Some false antonyms can be made intelligible with a suitable tongue-in-cheek explanation. For example, antidote could indeed be the opposite of dote if the former refers to an anti-love potion.

There are two lessons that I hope readers will take away from this article:

(1) Attempting to deduce the meaning of an English word by combining the meanings of its constituent parts is a risky enterprise. (That process could easily lead one to conclude that one must become preeminent before one can become eminent).

(2) Human language is sometimes mysterious and beautiful, and at other times a messy affair. Rather a bit like love!

In closing, I would like to acknowledge the contributions of Prof. Bard C. Cosman, who has provided a simultaneously scholarly and lighthearted perspective on this endeavor.

Note:

2. List of False Antonyms

abuse, disabuse
act, exact
advent, subvent
advise, devise
aesthetic, anaesthetic
affect, disaffect
antithetic, synthetic
appoint, disappoint
atomic, anatomic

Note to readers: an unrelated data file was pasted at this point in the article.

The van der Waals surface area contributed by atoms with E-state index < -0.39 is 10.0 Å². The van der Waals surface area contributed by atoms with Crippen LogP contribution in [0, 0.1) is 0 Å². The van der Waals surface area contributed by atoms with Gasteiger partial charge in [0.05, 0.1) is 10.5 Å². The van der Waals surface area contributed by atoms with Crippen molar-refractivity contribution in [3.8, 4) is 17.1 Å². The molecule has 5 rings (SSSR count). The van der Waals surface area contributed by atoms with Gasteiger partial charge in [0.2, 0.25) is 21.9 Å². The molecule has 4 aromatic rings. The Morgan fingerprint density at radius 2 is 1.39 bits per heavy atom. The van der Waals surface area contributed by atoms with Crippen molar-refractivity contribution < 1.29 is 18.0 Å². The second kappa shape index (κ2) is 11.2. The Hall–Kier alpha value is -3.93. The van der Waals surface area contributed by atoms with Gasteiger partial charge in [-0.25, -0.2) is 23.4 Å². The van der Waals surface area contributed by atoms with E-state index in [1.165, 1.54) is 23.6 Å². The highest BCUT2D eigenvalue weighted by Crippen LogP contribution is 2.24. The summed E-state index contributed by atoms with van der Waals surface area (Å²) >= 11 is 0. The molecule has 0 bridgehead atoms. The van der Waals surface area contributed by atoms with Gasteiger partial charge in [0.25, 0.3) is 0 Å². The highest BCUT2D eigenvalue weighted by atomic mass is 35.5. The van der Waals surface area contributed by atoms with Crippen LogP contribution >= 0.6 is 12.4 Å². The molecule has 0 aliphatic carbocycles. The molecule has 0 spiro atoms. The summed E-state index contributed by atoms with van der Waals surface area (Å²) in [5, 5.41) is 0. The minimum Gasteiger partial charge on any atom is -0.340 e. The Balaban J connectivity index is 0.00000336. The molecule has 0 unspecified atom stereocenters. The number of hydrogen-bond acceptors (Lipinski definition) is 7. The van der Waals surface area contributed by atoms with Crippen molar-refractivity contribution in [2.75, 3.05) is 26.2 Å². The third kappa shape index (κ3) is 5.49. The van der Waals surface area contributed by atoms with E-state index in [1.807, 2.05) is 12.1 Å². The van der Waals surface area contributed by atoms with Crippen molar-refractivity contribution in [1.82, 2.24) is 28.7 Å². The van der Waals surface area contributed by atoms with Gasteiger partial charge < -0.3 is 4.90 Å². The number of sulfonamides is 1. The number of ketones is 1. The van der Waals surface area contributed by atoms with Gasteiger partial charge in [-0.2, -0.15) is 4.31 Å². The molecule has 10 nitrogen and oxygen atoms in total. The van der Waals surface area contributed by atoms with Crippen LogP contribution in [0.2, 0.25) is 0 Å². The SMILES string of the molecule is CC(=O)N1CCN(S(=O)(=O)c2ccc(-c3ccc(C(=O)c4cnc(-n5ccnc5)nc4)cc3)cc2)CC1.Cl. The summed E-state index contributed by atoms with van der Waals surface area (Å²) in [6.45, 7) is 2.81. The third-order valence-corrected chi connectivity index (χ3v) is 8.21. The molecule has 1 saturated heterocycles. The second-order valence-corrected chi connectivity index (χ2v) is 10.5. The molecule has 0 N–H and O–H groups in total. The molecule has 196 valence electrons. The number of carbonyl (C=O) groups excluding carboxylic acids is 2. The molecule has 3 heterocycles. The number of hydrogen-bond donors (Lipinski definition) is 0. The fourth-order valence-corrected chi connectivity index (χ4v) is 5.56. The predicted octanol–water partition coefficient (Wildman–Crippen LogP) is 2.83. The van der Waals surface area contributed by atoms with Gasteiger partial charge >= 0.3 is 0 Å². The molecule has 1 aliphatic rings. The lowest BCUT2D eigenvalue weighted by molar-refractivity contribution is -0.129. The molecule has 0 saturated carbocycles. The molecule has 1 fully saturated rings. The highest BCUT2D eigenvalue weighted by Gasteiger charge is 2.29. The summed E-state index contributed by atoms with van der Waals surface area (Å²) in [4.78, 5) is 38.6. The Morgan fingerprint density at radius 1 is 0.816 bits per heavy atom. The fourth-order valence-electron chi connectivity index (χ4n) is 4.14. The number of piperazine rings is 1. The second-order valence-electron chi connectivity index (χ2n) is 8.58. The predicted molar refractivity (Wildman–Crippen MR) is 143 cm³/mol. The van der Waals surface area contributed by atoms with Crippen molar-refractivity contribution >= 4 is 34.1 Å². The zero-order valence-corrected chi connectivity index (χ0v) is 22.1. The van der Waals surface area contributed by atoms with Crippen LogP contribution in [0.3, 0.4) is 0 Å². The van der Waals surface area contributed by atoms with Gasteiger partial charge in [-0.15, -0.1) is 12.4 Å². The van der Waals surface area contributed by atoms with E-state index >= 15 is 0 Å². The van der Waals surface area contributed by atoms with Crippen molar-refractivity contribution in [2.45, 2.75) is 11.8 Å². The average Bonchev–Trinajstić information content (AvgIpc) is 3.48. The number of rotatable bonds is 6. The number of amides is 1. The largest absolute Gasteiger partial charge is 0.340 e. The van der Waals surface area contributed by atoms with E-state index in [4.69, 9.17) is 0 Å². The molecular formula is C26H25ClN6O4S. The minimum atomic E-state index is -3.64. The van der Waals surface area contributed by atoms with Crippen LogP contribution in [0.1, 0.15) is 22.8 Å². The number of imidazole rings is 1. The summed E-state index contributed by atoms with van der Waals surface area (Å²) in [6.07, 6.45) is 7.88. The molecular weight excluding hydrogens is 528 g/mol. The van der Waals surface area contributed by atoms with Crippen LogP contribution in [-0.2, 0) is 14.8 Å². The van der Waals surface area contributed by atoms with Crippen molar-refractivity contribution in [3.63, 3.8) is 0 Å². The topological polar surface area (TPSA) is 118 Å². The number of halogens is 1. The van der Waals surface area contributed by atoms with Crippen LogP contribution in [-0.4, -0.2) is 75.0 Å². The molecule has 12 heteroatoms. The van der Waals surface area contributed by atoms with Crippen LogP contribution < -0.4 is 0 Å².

bar, debar
base, baseless
base, debase
basement, debasement
bate, abate
bate, debate
canny, uncanny
card, discard
carnation, incarnation
cite, excite
cite, incite
claim, declaim
claim, exclaim
cohort, exhort
comfit, discomfit
commode, discommode
communicate, excommunicate
complicit, explicit
complicit, implicit
compute, dispute
compute, impute
conception, inception
concern, discern
concert, disconcert
conclude, include
concrete, discrete
concussion, discussion
confection, defection
confection, infection
conflict, inflict
confluence, influence
congest, ingest
connote, denote
constant, instant
consult, insult
contact, intact
contemporaneous, extemporaneous
contest, detest
contort, distort
contour, detour
convective, invective
convincible, invincible
course, discourse
coy, decoy
crease, increase
cruciate, excruciate
cry, decry
cute, acute
demeanor, misdemeanor
demure, mure
deprivation, privation
desist, resist
different, indifferent
dismember, remember
disseminate, inseminate
dote, antidote
duce, induce
exaction, inaction
excess, recess
excite, incite